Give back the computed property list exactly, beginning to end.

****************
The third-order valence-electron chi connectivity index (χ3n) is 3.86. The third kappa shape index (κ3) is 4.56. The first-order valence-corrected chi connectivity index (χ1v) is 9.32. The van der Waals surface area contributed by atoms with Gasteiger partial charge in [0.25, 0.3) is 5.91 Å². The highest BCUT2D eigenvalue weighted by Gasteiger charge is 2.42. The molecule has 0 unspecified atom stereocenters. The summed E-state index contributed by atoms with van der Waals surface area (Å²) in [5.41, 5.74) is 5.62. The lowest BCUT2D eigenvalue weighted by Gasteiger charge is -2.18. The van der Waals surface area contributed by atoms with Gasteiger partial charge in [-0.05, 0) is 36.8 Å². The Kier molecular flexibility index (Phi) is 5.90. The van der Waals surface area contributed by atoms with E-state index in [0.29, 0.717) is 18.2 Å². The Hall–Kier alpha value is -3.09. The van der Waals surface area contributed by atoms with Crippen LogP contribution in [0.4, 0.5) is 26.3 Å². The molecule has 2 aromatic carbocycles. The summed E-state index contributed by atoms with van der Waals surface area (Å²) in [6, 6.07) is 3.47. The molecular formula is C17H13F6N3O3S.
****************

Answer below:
The third-order valence-electron chi connectivity index (χ3n) is 3.86. The third kappa shape index (κ3) is 4.56. The first-order valence-corrected chi connectivity index (χ1v) is 9.32. The van der Waals surface area contributed by atoms with Gasteiger partial charge in [0.25, 0.3) is 5.91 Å². The highest BCUT2D eigenvalue weighted by Gasteiger charge is 2.42. The molecule has 0 unspecified atom stereocenters. The summed E-state index contributed by atoms with van der Waals surface area (Å²) in [5.41, 5.74) is 5.62. The lowest BCUT2D eigenvalue weighted by Gasteiger charge is -2.18. The van der Waals surface area contributed by atoms with Gasteiger partial charge in [-0.05, 0) is 36.8 Å². The Kier molecular flexibility index (Phi) is 5.90. The van der Waals surface area contributed by atoms with E-state index in [0.29, 0.717) is 18.2 Å². The Hall–Kier alpha value is -3.09. The van der Waals surface area contributed by atoms with Crippen LogP contribution in [0.4, 0.5) is 26.3 Å². The molecule has 2 aromatic carbocycles. The summed E-state index contributed by atoms with van der Waals surface area (Å²) in [6, 6.07) is 3.47. The molecular formula is C17H13F6N3O3S.